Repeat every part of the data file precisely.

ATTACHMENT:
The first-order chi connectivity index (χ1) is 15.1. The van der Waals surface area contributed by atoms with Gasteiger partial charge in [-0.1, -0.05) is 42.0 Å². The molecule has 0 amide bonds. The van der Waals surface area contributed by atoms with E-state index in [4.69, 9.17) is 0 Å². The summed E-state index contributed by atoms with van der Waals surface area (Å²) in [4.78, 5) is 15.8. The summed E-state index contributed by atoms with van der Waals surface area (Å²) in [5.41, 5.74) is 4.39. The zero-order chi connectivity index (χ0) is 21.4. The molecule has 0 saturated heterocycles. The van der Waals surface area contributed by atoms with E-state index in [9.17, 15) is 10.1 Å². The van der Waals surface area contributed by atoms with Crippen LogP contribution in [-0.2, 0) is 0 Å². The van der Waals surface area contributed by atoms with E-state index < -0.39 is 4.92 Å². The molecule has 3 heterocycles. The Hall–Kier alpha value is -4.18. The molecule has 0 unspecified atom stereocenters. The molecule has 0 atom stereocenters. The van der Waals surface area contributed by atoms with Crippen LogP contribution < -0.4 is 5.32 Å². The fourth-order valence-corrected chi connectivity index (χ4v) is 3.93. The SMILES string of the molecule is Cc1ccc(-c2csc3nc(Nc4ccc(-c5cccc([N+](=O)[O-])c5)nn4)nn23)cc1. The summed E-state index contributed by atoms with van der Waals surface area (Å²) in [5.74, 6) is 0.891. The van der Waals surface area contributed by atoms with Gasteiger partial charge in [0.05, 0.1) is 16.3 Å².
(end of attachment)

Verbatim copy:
The first-order chi connectivity index (χ1) is 15.1. The van der Waals surface area contributed by atoms with Gasteiger partial charge in [-0.1, -0.05) is 42.0 Å². The molecule has 0 amide bonds. The van der Waals surface area contributed by atoms with E-state index in [4.69, 9.17) is 0 Å². The summed E-state index contributed by atoms with van der Waals surface area (Å²) in [4.78, 5) is 15.8. The summed E-state index contributed by atoms with van der Waals surface area (Å²) in [5.41, 5.74) is 4.39. The zero-order chi connectivity index (χ0) is 21.4. The molecule has 0 saturated heterocycles. The van der Waals surface area contributed by atoms with E-state index in [9.17, 15) is 10.1 Å². The van der Waals surface area contributed by atoms with Crippen LogP contribution in [-0.2, 0) is 0 Å². The van der Waals surface area contributed by atoms with E-state index < -0.39 is 4.92 Å². The molecule has 3 heterocycles. The Hall–Kier alpha value is -4.18. The molecule has 0 unspecified atom stereocenters. The molecule has 0 atom stereocenters. The van der Waals surface area contributed by atoms with Crippen LogP contribution < -0.4 is 5.32 Å². The fourth-order valence-corrected chi connectivity index (χ4v) is 3.93. The SMILES string of the molecule is Cc1ccc(-c2csc3nc(Nc4ccc(-c5cccc([N+](=O)[O-])c5)nn4)nn23)cc1. The summed E-state index contributed by atoms with van der Waals surface area (Å²) in [5.74, 6) is 0.891. The van der Waals surface area contributed by atoms with Gasteiger partial charge in [0.05, 0.1) is 16.3 Å².